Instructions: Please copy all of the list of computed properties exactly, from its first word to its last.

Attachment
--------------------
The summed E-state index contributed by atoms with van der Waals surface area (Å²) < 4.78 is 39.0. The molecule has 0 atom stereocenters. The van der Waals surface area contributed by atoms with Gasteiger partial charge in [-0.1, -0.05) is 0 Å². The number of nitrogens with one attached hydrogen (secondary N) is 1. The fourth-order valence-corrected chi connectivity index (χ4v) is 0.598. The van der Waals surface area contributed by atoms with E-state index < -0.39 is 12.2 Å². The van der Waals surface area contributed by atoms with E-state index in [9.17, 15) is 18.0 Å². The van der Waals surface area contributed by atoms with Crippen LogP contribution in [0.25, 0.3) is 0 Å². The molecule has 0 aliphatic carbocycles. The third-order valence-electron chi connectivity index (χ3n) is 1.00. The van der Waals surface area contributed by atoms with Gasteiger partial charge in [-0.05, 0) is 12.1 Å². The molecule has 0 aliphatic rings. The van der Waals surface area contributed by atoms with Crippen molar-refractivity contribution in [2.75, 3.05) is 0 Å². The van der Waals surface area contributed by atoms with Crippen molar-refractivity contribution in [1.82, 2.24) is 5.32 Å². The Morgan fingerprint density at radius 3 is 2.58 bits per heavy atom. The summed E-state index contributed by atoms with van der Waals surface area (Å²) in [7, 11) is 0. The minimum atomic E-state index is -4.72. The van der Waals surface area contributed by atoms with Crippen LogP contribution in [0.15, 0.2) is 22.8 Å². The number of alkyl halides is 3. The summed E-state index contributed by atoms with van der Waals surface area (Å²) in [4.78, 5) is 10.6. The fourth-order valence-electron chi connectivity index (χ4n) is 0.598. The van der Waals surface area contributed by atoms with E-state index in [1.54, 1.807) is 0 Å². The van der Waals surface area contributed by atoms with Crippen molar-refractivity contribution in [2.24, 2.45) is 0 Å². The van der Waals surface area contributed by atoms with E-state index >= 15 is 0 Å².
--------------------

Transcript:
The summed E-state index contributed by atoms with van der Waals surface area (Å²) < 4.78 is 39.0. The molecule has 0 atom stereocenters. The van der Waals surface area contributed by atoms with Gasteiger partial charge in [-0.1, -0.05) is 0 Å². The number of nitrogens with one attached hydrogen (secondary N) is 1. The fourth-order valence-corrected chi connectivity index (χ4v) is 0.598. The van der Waals surface area contributed by atoms with E-state index < -0.39 is 12.2 Å². The van der Waals surface area contributed by atoms with E-state index in [9.17, 15) is 18.0 Å². The van der Waals surface area contributed by atoms with Crippen LogP contribution in [0.25, 0.3) is 0 Å². The molecule has 0 aliphatic carbocycles. The third-order valence-electron chi connectivity index (χ3n) is 1.00. The van der Waals surface area contributed by atoms with Gasteiger partial charge in [-0.05, 0) is 12.1 Å². The molecule has 0 aliphatic rings. The van der Waals surface area contributed by atoms with Crippen molar-refractivity contribution in [2.75, 3.05) is 0 Å². The van der Waals surface area contributed by atoms with Crippen molar-refractivity contribution in [1.82, 2.24) is 5.32 Å². The Morgan fingerprint density at radius 3 is 2.58 bits per heavy atom. The summed E-state index contributed by atoms with van der Waals surface area (Å²) in [7, 11) is 0. The minimum atomic E-state index is -4.72. The van der Waals surface area contributed by atoms with Crippen LogP contribution in [0.15, 0.2) is 22.8 Å². The number of alkyl halides is 3. The summed E-state index contributed by atoms with van der Waals surface area (Å²) in [4.78, 5) is 10.6. The fourth-order valence-electron chi connectivity index (χ4n) is 0.598. The van der Waals surface area contributed by atoms with E-state index in [1.54, 1.807) is 0 Å². The van der Waals surface area contributed by atoms with Crippen molar-refractivity contribution in [2.24, 2.45) is 0 Å². The van der Waals surface area contributed by atoms with E-state index >= 15 is 0 Å².